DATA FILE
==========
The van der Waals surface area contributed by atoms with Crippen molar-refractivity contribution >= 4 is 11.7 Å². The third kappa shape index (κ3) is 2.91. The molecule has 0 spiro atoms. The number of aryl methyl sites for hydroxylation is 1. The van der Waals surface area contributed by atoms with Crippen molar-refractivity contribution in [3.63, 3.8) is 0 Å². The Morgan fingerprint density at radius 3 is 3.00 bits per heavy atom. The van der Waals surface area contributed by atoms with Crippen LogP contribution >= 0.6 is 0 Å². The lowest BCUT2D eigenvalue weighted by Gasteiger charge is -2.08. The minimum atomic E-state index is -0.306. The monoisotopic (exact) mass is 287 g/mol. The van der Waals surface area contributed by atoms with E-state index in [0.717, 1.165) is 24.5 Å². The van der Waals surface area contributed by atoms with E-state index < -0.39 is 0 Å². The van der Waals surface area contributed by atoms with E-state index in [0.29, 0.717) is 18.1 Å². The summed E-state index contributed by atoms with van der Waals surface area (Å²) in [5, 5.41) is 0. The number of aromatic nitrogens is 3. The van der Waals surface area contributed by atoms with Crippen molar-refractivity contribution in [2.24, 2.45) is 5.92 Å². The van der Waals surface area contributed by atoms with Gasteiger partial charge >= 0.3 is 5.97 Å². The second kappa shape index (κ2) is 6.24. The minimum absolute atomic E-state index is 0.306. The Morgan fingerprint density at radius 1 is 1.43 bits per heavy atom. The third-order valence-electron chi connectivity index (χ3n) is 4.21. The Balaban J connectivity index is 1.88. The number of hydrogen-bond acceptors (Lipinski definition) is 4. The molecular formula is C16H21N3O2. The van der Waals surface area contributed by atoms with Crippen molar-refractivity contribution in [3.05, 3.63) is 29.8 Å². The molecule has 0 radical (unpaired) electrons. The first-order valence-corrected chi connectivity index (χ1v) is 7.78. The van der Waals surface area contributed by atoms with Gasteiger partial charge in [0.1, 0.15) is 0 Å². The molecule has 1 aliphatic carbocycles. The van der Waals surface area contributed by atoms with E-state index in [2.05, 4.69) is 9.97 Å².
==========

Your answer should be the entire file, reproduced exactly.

The van der Waals surface area contributed by atoms with Crippen molar-refractivity contribution >= 4 is 11.7 Å². The third kappa shape index (κ3) is 2.91. The molecule has 0 spiro atoms. The number of aryl methyl sites for hydroxylation is 1. The van der Waals surface area contributed by atoms with Crippen molar-refractivity contribution in [3.63, 3.8) is 0 Å². The Morgan fingerprint density at radius 3 is 3.00 bits per heavy atom. The van der Waals surface area contributed by atoms with Crippen LogP contribution >= 0.6 is 0 Å². The lowest BCUT2D eigenvalue weighted by Gasteiger charge is -2.08. The minimum atomic E-state index is -0.306. The monoisotopic (exact) mass is 287 g/mol. The van der Waals surface area contributed by atoms with E-state index in [0.717, 1.165) is 24.5 Å². The van der Waals surface area contributed by atoms with E-state index < -0.39 is 0 Å². The van der Waals surface area contributed by atoms with E-state index in [0.29, 0.717) is 18.1 Å². The summed E-state index contributed by atoms with van der Waals surface area (Å²) in [5, 5.41) is 0. The number of aromatic nitrogens is 3. The van der Waals surface area contributed by atoms with Crippen molar-refractivity contribution in [2.24, 2.45) is 5.92 Å². The van der Waals surface area contributed by atoms with Gasteiger partial charge >= 0.3 is 5.97 Å². The second kappa shape index (κ2) is 6.24. The minimum absolute atomic E-state index is 0.306. The Morgan fingerprint density at radius 1 is 1.43 bits per heavy atom. The third-order valence-electron chi connectivity index (χ3n) is 4.21. The Balaban J connectivity index is 1.88. The number of hydrogen-bond acceptors (Lipinski definition) is 4. The molecular formula is C16H21N3O2. The van der Waals surface area contributed by atoms with Crippen molar-refractivity contribution in [3.05, 3.63) is 29.8 Å². The molecule has 0 radical (unpaired) electrons. The first-order valence-corrected chi connectivity index (χ1v) is 7.78. The van der Waals surface area contributed by atoms with Gasteiger partial charge in [0.1, 0.15) is 0 Å². The molecule has 1 aliphatic carbocycles. The van der Waals surface area contributed by atoms with E-state index in [2.05, 4.69) is 9.97 Å².